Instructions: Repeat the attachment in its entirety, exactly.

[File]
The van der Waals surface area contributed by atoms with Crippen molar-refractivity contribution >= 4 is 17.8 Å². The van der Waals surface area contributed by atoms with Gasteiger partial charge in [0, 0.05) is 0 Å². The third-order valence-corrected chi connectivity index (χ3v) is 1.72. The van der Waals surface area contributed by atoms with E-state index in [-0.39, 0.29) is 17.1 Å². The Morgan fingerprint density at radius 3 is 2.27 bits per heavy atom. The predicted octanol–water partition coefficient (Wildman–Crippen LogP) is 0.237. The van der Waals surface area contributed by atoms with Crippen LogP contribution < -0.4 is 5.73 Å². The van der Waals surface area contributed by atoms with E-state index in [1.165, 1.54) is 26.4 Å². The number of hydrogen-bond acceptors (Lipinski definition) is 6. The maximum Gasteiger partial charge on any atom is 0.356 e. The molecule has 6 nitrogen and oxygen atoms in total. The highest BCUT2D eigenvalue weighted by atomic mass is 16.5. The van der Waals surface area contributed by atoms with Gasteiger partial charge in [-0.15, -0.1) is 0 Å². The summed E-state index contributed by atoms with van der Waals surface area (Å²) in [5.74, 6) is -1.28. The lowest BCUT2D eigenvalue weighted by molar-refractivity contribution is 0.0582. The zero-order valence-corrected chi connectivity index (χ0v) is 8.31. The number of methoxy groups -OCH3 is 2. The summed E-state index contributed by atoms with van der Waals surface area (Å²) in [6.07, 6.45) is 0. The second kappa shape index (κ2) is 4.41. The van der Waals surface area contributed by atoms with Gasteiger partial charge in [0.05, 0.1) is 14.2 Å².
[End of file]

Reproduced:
The van der Waals surface area contributed by atoms with Crippen molar-refractivity contribution >= 4 is 17.8 Å². The van der Waals surface area contributed by atoms with Gasteiger partial charge in [0, 0.05) is 0 Å². The third-order valence-corrected chi connectivity index (χ3v) is 1.72. The van der Waals surface area contributed by atoms with E-state index in [-0.39, 0.29) is 17.1 Å². The Morgan fingerprint density at radius 3 is 2.27 bits per heavy atom. The predicted octanol–water partition coefficient (Wildman–Crippen LogP) is 0.237. The van der Waals surface area contributed by atoms with Crippen LogP contribution < -0.4 is 5.73 Å². The van der Waals surface area contributed by atoms with E-state index in [1.165, 1.54) is 26.4 Å². The number of hydrogen-bond acceptors (Lipinski definition) is 6. The maximum Gasteiger partial charge on any atom is 0.356 e. The molecule has 6 nitrogen and oxygen atoms in total. The highest BCUT2D eigenvalue weighted by atomic mass is 16.5. The van der Waals surface area contributed by atoms with Gasteiger partial charge in [-0.15, -0.1) is 0 Å². The summed E-state index contributed by atoms with van der Waals surface area (Å²) in [5.74, 6) is -1.28. The lowest BCUT2D eigenvalue weighted by molar-refractivity contribution is 0.0582. The zero-order valence-corrected chi connectivity index (χ0v) is 8.31. The number of methoxy groups -OCH3 is 2. The summed E-state index contributed by atoms with van der Waals surface area (Å²) in [6.07, 6.45) is 0. The second kappa shape index (κ2) is 4.41. The van der Waals surface area contributed by atoms with Gasteiger partial charge in [0.05, 0.1) is 14.2 Å².